Retired train conductor back on track
New FDA-approved device and minimally invasive surgery replace faulty heart valve.
Johnny Woodhouse Published: 9/12/2018
Sammie Starling spent more than 35 years with the railroad, 25 at a busy freight yard in northwest Jacksonville where he uncoupled train cars, bled brake lines and supervised switching crews. He capped his career as a conductor on “through” or non-stop freight trains.
“I can almost see the switching yard from here,” said Starling as he gazed out a window on the fourth floor of the Heart Hospital at Baptist Medical Center Jacksonville, where he recently underwent a new minimally invasive heart procedure.
“I worked in the yard for 25 years breaking up trains into different classifications. It was a lot of walking. When a doctor told me to get off my knees, I rode through freights from Savannah to Jacksonville. That was before they started phasing out the caboose.”
Starling retired from the railroad in 2001. He traveled the country in a motorhome after that, once spending six months in Alaska. He stopped traveling after his wife of 34 years died in 2016. Soon afterward, Starling started feeling weak and out of breath. It got to where he couldn’t walk his dogs or walk to the street to check his mail.
“I even had trouble getting out of bed in the morning,” said Starling, who had a pair of open-heart surgeries in 2009 to replace both his aortic and mitral valves, and was told he would never survive a third open-heart surgery. “My cardiologist told me I might be a good candidate for another surgery where they don’t have to cut your chest open. That got my attention right away.”
First to undergo TMVR
The new procedure, known as Transcatheter Mitral Valve Replacement (TMVR), involves placing a new mitral valve in the heart by threading a catheter through a main vein in the leg. The third-generation device (Edwards SAPIEN 3) is commonly used to replace worn-out aortic valves, but recently was approved by the Food and Drug Administration to replace faulty mitral valves as well.
Starling, 80, was the first patient at Baptist Jacksonville to undergo TMVR.
“There are no incisions in the chest and no incision in the groin,” said Starling’s interventional cardiologist, Ruby Satpathy, MD, director of the Structural Heart Program at Baptist Jacksonville. “I do what I call a ‘magic stitch’ to close the vein. Mr. Starling was originally scheduled to have the procedure later in February, but we moved it up after his condition worsened. After I performed the surgery, he felt significantly better right away and went home in two days.”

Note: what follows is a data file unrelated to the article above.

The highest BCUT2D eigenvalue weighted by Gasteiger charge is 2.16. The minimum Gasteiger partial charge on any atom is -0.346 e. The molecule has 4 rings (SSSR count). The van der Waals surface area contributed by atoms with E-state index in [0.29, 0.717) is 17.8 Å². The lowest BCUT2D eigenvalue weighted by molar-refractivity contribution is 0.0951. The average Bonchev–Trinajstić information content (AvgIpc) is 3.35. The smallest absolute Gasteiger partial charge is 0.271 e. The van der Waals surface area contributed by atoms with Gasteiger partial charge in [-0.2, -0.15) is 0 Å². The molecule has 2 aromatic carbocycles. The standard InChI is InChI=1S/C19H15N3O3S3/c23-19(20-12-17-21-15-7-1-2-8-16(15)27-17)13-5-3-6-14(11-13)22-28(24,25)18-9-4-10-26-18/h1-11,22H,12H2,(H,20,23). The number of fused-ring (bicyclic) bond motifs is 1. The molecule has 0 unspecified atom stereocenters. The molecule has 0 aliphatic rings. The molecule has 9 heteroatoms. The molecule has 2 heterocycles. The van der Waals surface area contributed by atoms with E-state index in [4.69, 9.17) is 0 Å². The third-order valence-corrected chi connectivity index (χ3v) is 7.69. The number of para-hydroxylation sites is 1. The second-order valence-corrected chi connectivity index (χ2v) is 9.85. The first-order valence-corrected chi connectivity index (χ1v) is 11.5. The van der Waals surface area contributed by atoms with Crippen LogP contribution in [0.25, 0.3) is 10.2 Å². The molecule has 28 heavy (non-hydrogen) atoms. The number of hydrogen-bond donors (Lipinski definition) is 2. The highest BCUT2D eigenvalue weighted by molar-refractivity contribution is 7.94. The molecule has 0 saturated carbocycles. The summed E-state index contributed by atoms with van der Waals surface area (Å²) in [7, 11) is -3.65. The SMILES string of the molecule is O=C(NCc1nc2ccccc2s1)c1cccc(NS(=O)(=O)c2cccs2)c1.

New clinical trials
Dr. Satpathy specializes in a number of minimally invasive procedures, namely MitraClip® to reduce blood leakage in the mitral valve, TAVR, to replace the aortic valve, and WATCHMAN™ and LARIAT® for patients with atrial fibrillation who are at a high risk of bleeding and stroke. Baptist is also taking part in a number of randomized control trials, both nationally and internationally, including one that combines WATCHMAN™ and TAVR.
“A lot of people have aortic valve problems who can’t take blood thinners. In this new trial called WATCH-TAVR, patients will have WATCHMAN™ at the same time as TAVR,” said Dr. Satpathy, adding that Baptist was chosen to take part in the study due to its high volume of TAVR and WATCHMAN™ surgeries. “I’ve personally performed about 1,000 TAVR procedures in my career, and I’ve been doing TAVR with twilight sleep (no general anesthesia) since 2014. This allows the patient to go home within 24 or 48 hours after treatment.”
Before his TMVR procedure, Starling could barely walk without getting winded. Two days after the surgery, he was walking around the nursing station and up and down a flight of stairs.
“I’m a different man now than when I walked in here,” added Starling, who enjoys hunting and fishing in the Osceola National Forest about an hour west of his Jacksonville home. “You don’t need a license to hunt deer at my age. I hardly ever see one, but I like to get out there anyway.”
The Structural Heart Program at Baptist Health is comprised of interventional cardiologists and cardiothoracic surgeons specializing in the diagnosis and treatment of conditions affecting the values and vital structures of the heart. To make an appointment with a Structural Heart scheduler, call 904.202.9500.